As a result, the copyright owners' IP is undervalued. This has a direct negative effect on the actual experience of the media, as copyright owners will know the importance of having their media presented in its proper form. When this isn’t the case, there’s a significant risk that viewers will be much less unlikely to watch sequels or other episodes or become long-term fans of the media moving forward.

What Can Brands Do About TikTok Piracy?

First off, brands will be pleased to hear that there is a level of respect from TikTok's side towards protecting intellectual property on the platform. TikTok blocked Z-Library, one of the largest piracy portals on the Internet back in 2022. The site provided access to millions of pirated books and articles and was described as "killing" authors' ability to earn revenue from their work. 

TikTok also has a proven track record of cooperating with brands’ requests for taking down content that infringes their IP. Their Transparency Report demonstrates the growing number of IP enforcement requests they receive.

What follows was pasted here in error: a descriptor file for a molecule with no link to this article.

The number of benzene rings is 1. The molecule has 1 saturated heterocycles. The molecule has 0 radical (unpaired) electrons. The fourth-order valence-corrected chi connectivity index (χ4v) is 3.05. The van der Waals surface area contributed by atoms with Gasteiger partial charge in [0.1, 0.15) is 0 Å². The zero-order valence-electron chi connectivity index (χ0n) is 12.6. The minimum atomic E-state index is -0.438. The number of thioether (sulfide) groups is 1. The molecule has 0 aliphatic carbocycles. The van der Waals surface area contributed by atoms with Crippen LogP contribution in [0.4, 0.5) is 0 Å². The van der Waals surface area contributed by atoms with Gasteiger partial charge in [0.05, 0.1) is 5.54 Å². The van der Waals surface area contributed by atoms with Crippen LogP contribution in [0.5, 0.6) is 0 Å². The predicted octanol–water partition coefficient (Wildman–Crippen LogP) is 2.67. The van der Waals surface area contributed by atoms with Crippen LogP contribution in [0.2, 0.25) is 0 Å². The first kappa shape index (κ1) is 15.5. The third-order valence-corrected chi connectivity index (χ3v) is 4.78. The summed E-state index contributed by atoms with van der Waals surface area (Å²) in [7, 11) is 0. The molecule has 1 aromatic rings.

As always, the responsibility falls on the brands themselves. Protecting copyrighted media requires businesses to find every online space where piracy is taking place, and to take the necessary steps to have it removed. When piracy reaches a level that makes it impossible to protect copyright manually, then it’s time to find an AI-powered solution.

This is some text inside of a div block.
Text Link
Banner 3D Shapes Light Blue

Discover the latest trends and challenges in IP protection

Download Report
White Balls and Blue Background

Take Control of Your Trademarks with MARQ Folio

Discover MARQ Folio
White Balls and Blue Background

Renew and Manage Your Trademarks Easily With MARQ Folio

Discover MARQ Folio

Subscribe to our newsletter

Stay up to date on the latest IP Protection content from MarqVision.